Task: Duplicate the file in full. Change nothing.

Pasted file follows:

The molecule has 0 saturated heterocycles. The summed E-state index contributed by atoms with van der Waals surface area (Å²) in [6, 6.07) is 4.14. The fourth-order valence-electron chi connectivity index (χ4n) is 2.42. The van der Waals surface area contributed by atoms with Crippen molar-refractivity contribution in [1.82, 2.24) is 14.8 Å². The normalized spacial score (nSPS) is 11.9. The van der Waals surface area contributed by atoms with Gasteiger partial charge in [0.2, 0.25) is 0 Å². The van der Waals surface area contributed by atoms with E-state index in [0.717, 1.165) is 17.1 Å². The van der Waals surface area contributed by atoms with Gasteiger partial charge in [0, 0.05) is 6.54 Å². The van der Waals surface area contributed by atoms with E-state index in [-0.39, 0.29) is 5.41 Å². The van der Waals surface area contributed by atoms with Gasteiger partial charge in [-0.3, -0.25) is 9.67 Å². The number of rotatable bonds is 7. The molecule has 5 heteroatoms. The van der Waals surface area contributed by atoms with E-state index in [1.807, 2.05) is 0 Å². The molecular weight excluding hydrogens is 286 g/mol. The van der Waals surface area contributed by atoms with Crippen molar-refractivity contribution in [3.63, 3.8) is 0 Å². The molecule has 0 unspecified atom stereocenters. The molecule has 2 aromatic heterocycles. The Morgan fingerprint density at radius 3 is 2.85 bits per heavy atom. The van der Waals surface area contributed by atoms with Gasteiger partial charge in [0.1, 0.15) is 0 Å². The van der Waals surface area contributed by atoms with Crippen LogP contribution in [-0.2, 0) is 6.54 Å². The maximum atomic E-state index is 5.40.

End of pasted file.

The molecule has 0 saturated heterocycles. The summed E-state index contributed by atoms with van der Waals surface area (Å²) in [6, 6.07) is 4.14. The fourth-order valence-electron chi connectivity index (χ4n) is 2.42. The van der Waals surface area contributed by atoms with Crippen molar-refractivity contribution in [1.82, 2.24) is 14.8 Å². The normalized spacial score (nSPS) is 11.9. The van der Waals surface area contributed by atoms with Gasteiger partial charge in [0.2, 0.25) is 0 Å². The van der Waals surface area contributed by atoms with E-state index in [0.717, 1.165) is 17.1 Å². The van der Waals surface area contributed by atoms with Gasteiger partial charge in [0, 0.05) is 6.54 Å². The van der Waals surface area contributed by atoms with E-state index in [-0.39, 0.29) is 5.41 Å². The van der Waals surface area contributed by atoms with Gasteiger partial charge in [-0.3, -0.25) is 9.67 Å². The number of rotatable bonds is 7. The molecule has 5 heteroatoms. The van der Waals surface area contributed by atoms with E-state index in [1.807, 2.05) is 0 Å². The molecular weight excluding hydrogens is 286 g/mol. The van der Waals surface area contributed by atoms with Crippen molar-refractivity contribution in [3.63, 3.8) is 0 Å². The molecule has 0 unspecified atom stereocenters. The molecule has 2 aromatic heterocycles. The Morgan fingerprint density at radius 3 is 2.85 bits per heavy atom. The van der Waals surface area contributed by atoms with Gasteiger partial charge in [0.1, 0.15) is 0 Å². The van der Waals surface area contributed by atoms with Crippen LogP contribution in [-0.2, 0) is 6.54 Å². The maximum atomic E-state index is 5.40.